Budget-friendly Superfoods

Bunch of Grocery Produce Items on a Wooden Plank

The New Year is here, and that can mean a fresh start for your finances…. and your health.  With nearly ¾ of all resolutions made at the beginning of a new year relating to either losing weight or getting finances under control, let’s look at a way to make those goals achievable together: choose budget-friendly superfoods.
So what are superfoods?

Superfoods are foods that seem to offer additional health benefits beyond basic nutrition. Superfoods have the following qualities:

  • Low in calories.
  • Contain substantial amounts of omega-3 fatty acids or monounsaturated fatty acids.
  • High in fiber.
  • Contain phytochemicals that research shows may help to prevent disease.
  • Rich in vitamins and minerals.
  • Low in unhealthy substances such as saturated fats, trans-fats, or refined sugars.

Often, when we think of health foods, we think of expensive supplements or over-priced produce that you don’t even know how to pronounce. But superfoods don’t have to be outlandish or expensive. There are several, everyday items at your local grocery store that can provide the nutrition you need without blowing your budget:

  • Beans and Peas: Legumes, including kidney beans, black beans, lima beans, black-eyed peas, chickpeas and lentils, are an excellent source of meat-free protein, fiber, folate and potassium.
  • Dark Green, Leafy Vegetables: Kale, spinach, collard greens, turnip greens and mustard greens are excellent sources of fiber, folate, Vitamins A and K, calcium, and antioxidants.
  • Berries: Most of us just eat berries because we like the naturally sweet flavor, but, berries are also bursting with a multitude of healthy nutrients, including fiber, Vitamins A, C and E, calcium, and potassium. Don’t forget that frozen berries can provide the same nutrients as fresh berries, which may not be available year-round.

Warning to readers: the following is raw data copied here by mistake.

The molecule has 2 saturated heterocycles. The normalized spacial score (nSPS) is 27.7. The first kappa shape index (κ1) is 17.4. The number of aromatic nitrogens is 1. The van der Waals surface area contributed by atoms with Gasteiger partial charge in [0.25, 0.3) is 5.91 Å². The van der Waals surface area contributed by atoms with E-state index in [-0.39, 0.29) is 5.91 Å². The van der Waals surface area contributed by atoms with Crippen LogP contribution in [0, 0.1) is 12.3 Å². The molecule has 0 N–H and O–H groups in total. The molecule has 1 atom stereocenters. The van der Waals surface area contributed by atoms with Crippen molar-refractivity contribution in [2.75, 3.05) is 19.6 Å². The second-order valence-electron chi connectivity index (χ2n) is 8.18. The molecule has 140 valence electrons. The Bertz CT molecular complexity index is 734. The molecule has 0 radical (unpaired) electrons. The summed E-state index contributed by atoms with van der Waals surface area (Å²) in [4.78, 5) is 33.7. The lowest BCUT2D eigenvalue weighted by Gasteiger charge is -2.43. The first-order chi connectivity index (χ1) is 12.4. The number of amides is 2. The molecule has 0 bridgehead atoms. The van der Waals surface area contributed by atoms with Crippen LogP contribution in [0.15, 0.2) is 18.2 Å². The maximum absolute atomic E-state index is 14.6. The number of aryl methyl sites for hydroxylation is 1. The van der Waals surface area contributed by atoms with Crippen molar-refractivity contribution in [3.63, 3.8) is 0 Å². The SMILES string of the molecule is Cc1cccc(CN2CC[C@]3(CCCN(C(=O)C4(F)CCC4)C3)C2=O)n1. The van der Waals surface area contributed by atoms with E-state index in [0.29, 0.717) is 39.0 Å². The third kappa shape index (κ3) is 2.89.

• Broccoli, Cauliflower, and Cabbage: This group of vegetables is also low in calories and high in fiber and Vitamins A, C, and K.
  • Cinnamon: Polyphenols in cinnamon help to reduce inflammation in the body.
  • Low-fat, plain yogurt: Loaded with calcium, potassium, protein, and probiotics.
  • Eggs: contain 12 vitamins, including choline, which is good for brain development and memory.
  • Nuts: should be eaten in small quantities because they are higher in fat.  However, they are also a good source of protein, fiber, heart-healthy fats, and antioxidants.
  • Quinoa: whole-grain, good source of protein
  • Salmon: low in calories, low in saturated fat; high in protein and iron
  • Sweet Potatoes: high in Vitamins A and C, calcium, and potassium

Now, you may be thinking that nuts and quinoa can be expensive when compared to substitute items.  And the truth is, they are more expensive.  However, think about how much it costs to buy processed, pre-packaged meals and it is certainly less than that.  A one-pound bag of almonds or walnuts or one box of quinoa can be used as part of several meals, so even though it costs a bit more up-front, it will help stretch your dollars in the long run.

 

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